kelantan in heritage

Kelantan In Heritage

The best state in Malaysia for interesting vacation and holiday.

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Masjid Kampung Laut

Tuesday, March 20, 2007

Masjid Kampung Laut was Built in the 1730's, the mosque is representative of architectural styles that reflect most of the characteristics of traditional local architecture. The architectural styles like those of local houses and buildings of that era are influenced by a number of factors such as the climatic conditions, the availability of building materials, the ethnic background and local craftsmanship. For the Kampung Laut mosque, only the most skilled local wood carvers and builders were commissioned to build the structure. As it was built close to the Kelantan riverbank, the mosque was raised on stilts, about 1m(3feet) above ground level to avoid floods that inundate the area during monsoon seasons.

Four main columns support the upper most roof which is separated from the lower double-tiered roofs by timber louvres. This gap provides natural cross ventilation in the central area and also admits light. The roof is shaped in 3 tiers and very much resembles the Agung mosque in Demak, Northern Java, Indonesia circa 1479. It is said that the square plan of the Kampung Laut mosque was probably modelled after the Agung Mosque. Since there is almost a unified agreement that there are marked similarities between the two mosques, then the Javanese influence on the architectural style of masjid kampung laut is evident in the tiered roofs. The shape of the roof resembles a peak or mount which in the Hindu religion is regarded as the sacred abode of the Dewa. In Malay mythology, the mounts are where the ancestors' of kings were believed to have come from.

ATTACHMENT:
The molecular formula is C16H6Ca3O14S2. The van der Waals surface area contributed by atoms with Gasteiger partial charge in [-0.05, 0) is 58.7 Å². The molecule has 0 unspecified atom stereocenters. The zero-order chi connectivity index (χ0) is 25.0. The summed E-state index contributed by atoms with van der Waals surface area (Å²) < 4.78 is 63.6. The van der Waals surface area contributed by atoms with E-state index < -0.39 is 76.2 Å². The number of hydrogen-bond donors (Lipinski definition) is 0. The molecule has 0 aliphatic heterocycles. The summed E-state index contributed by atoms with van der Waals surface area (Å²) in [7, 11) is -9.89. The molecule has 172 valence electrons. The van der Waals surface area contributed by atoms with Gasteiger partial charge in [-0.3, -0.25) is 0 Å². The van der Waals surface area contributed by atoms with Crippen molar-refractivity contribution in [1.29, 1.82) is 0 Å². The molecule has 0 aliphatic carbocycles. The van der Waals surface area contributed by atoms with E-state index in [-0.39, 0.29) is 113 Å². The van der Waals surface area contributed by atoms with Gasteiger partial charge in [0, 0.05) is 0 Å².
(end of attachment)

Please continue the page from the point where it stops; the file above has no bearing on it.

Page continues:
In the early centuries before the arrival of Islam, the dominant religion was Hindu. Hence the structure of the roof is similar also to the early Hindu and Buddhist chandi.


River Cruise & Jungle Trekking

The ecotourist will find much to delight him were he to take an upriver cruise of Sungai Kelantan into the virgin rainforests of Kelantan. The secrets of the jungle will unfold itself if he looks and listens; and the little villages along the bank is an added bonus.

Take Bus No. 5 which leaves the main terminal at 7.45 every morning for Kuala Krai. At Kuala Krai, take the boat which leaves at 10.00 am for Dabong. The 2-hour boat ride affords ample time to take in the grandeur of the rainforests.

Upon reaching Dabong, you have about three hours to while away before catching the boat back to Kuala Krai at 3.15 pm. Take a stroll around the village and observe the villagers at their daily chores.

Alternatively, you can venture up to Jelawang to stay the night in one of the chalets (RM25.00 including meals). A one and a half-hour jungle trek brings you to the Jelawang Waterfall, spectacular and every bit worth the effort.

If you decide to return to Kuala Krai on the same day, you can catch a taxi from Kuala Krai to Kota Bharu. Please note that there are no boats available on Fridays.


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Fishing Village

No visit to Kelantan would be complete without a trip to a fishing village dubbed "the soul of Malaysia's East Coast". Two of the most well-known villages are the Sabak Beach (approx. 14 km from Kota Bharu) and Kuala Besar (15 km from Kota Bharu).

If you wish to fully capture the moment, you should arrive no later than 2:30 pm when the boats laden with the day's catch are first spotted on the horizon. As they come ashore. their intricately carved prows are a riot of colours. Then the bargaining begins between wholesalers and the fishermen - a noisy but interesting ritual.

You will also be able to witness other related activities such as fish-curing and the mending of nets. Buses No. 8 and 9 depart every half hour from the old market terminal to Sabak Beach.

Bus No. 28 leaves from the New Central Market to Kuala Besar every half hour.

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